19. Bitter or what ? I don't know your personal circumstances but wishing the guy gets repossessed is a bit off, mate. Even if this crash comes, how long's it gonna be before the prices come down to a level you can afford ? Are you willing to wait 5 years plus ?? Fact is, people who can afford to buy in this overpriced market tend to be doing so regardless of the clear signs indicating that it's imprudent. Just cos you can't afford to buy or even if you're just envious at not having "benefitted" from the illusion of notional wealth that hpi has given many homeowners, doesn't mean you should wis
  20. Nonsense ! Chelsea is full of Hooray Henrys and Henriettas and pubescent public school kids trying to blag their way into Boujis in South Kensington to the do the very drugs you allude to. As for violence, methinks you should tke trip down there on a Friday or Saturday night. Abrief wait outside chain bars like pitcher and Piano will be rewarded by braying fools TRYING to fight each other . . . usually over some fat bird in skin tight jeans with rolls of fat hanging over her belt. trusst me . . . Chelsea is lame. It's nothing more than something for upwardly mobile estate agents and surveyo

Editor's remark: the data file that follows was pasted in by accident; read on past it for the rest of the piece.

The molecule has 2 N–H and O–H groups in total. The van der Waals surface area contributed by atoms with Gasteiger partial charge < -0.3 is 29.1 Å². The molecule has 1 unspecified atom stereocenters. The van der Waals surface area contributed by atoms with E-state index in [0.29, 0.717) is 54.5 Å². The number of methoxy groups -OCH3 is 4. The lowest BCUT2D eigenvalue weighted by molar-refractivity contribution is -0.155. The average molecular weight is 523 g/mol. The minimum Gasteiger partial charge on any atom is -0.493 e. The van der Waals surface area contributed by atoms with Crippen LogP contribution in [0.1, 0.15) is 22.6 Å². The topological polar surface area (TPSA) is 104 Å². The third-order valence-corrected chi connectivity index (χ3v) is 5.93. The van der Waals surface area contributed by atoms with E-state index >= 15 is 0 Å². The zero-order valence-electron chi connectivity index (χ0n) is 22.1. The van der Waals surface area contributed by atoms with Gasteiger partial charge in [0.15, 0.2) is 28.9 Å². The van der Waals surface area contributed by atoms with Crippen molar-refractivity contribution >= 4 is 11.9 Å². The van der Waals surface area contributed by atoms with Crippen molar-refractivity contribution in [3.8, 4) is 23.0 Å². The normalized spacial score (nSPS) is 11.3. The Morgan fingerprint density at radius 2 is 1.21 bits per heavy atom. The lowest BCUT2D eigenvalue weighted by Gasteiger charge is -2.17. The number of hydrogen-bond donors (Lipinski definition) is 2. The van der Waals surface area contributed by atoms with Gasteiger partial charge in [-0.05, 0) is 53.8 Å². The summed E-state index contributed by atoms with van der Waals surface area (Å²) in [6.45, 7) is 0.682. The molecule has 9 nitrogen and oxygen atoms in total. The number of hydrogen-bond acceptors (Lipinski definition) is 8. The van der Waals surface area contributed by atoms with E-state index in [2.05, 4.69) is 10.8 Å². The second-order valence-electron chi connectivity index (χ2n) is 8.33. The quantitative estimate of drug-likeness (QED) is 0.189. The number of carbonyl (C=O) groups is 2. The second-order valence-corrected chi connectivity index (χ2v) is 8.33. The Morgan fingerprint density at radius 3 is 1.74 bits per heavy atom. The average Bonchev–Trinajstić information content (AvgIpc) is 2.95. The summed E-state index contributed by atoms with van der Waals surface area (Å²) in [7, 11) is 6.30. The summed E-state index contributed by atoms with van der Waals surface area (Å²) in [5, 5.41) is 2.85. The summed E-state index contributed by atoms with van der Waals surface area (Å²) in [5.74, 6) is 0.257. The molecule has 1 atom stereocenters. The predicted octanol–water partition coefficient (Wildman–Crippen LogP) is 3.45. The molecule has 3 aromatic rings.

21. Passe it maybe but there is NOTHING to buy around there. Chelsea is awful - the King's Road died in the early 90s when Next and the other carbon-copy chains bowled in. You know it's over when they open a McDonalds on your main shopping street. Portobello has successfully resisted the Golden Arches and I bet you naysayers probably live in far worse areas
  22. You don't really have a clue what you're talking about, do you. You can get mugged in in a leafy Surrey town just as easily as you can in Knightsbridge, Chiswick or Belgravia. Notting Hill is easily the most desirable area to live in this great city. Admittedly, much of its original charm has been diluted by the arrival of the bankers and City lawyers and their yummy mummy wives buying into what they perceive to be a ready-made lifestyle but as with all things to do with the madness of the HPI, it's a matter of sentiment and that sentiment is - at the moment - that NH is uber-cool . . . even
  23. www.avoidthebust.com Looks interesting . . . . would be nice to make some dosh on the way down.